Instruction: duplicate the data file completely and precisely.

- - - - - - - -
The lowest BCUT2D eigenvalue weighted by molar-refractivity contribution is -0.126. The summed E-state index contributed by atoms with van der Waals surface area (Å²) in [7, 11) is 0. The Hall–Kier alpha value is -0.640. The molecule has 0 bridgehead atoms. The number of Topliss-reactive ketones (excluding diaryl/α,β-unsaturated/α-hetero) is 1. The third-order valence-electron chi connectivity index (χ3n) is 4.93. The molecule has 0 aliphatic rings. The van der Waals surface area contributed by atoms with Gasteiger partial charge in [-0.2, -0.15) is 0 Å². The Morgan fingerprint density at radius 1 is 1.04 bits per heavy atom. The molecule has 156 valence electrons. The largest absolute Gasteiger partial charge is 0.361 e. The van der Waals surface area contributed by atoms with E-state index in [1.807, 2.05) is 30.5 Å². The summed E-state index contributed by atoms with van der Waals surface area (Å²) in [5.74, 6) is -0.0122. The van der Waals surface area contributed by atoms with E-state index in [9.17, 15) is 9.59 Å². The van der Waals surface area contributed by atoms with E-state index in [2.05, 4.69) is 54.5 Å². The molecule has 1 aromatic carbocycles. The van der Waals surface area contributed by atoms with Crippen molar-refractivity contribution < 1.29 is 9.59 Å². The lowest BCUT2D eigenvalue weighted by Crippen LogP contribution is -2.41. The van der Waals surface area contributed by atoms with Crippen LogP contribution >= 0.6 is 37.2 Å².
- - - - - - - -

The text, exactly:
The lowest BCUT2D eigenvalue weighted by molar-refractivity contribution is -0.126. The summed E-state index contributed by atoms with van der Waals surface area (Å²) in [7, 11) is 0. The Hall–Kier alpha value is -0.640. The molecule has 0 bridgehead atoms. The number of Topliss-reactive ketones (excluding diaryl/α,β-unsaturated/α-hetero) is 1. The third-order valence-electron chi connectivity index (χ3n) is 4.93. The molecule has 0 aliphatic rings. The van der Waals surface area contributed by atoms with Gasteiger partial charge in [-0.2, -0.15) is 0 Å². The Morgan fingerprint density at radius 1 is 1.04 bits per heavy atom. The molecule has 156 valence electrons. The largest absolute Gasteiger partial charge is 0.361 e. The van der Waals surface area contributed by atoms with E-state index in [1.807, 2.05) is 30.5 Å². The summed E-state index contributed by atoms with van der Waals surface area (Å²) in [5.74, 6) is -0.0122. The van der Waals surface area contributed by atoms with E-state index in [9.17, 15) is 9.59 Å². The van der Waals surface area contributed by atoms with E-state index in [2.05, 4.69) is 54.5 Å². The molecule has 1 aromatic carbocycles. The van der Waals surface area contributed by atoms with Crippen molar-refractivity contribution < 1.29 is 9.59 Å². The lowest BCUT2D eigenvalue weighted by Crippen LogP contribution is -2.41. The van der Waals surface area contributed by atoms with Crippen LogP contribution >= 0.6 is 37.2 Å².